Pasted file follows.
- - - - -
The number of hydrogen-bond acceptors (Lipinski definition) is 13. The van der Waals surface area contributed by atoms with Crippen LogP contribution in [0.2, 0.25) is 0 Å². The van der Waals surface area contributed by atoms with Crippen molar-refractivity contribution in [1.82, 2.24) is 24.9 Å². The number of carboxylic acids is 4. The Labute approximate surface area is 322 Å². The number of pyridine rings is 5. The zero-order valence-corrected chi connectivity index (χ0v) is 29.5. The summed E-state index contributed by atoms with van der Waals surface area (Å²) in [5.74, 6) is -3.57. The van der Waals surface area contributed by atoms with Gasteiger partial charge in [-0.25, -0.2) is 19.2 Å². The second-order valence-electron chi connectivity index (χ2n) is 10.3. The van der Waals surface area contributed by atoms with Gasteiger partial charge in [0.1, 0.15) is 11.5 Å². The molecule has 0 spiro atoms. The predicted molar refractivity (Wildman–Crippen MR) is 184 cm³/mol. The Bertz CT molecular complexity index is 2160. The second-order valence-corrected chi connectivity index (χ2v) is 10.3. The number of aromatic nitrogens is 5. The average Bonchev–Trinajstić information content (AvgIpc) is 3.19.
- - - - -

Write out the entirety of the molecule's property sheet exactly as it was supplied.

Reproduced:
The number of hydrogen-bond acceptors (Lipinski definition) is 13. The van der Waals surface area contributed by atoms with Crippen LogP contribution in [0.2, 0.25) is 0 Å². The van der Waals surface area contributed by atoms with Crippen molar-refractivity contribution in [1.82, 2.24) is 24.9 Å². The number of carboxylic acids is 4. The Labute approximate surface area is 322 Å². The number of pyridine rings is 5. The zero-order valence-corrected chi connectivity index (χ0v) is 29.5. The summed E-state index contributed by atoms with van der Waals surface area (Å²) in [5.74, 6) is -3.57. The van der Waals surface area contributed by atoms with Gasteiger partial charge in [-0.25, -0.2) is 19.2 Å². The second-order valence-electron chi connectivity index (χ2n) is 10.3. The van der Waals surface area contributed by atoms with Gasteiger partial charge in [0.1, 0.15) is 11.5 Å². The molecule has 0 spiro atoms. The predicted molar refractivity (Wildman–Crippen MR) is 184 cm³/mol. The Bertz CT molecular complexity index is 2160. The second-order valence-corrected chi connectivity index (χ2v) is 10.3. The number of aromatic nitrogens is 5. The average Bonchev–Trinajstić information content (AvgIpc) is 3.19.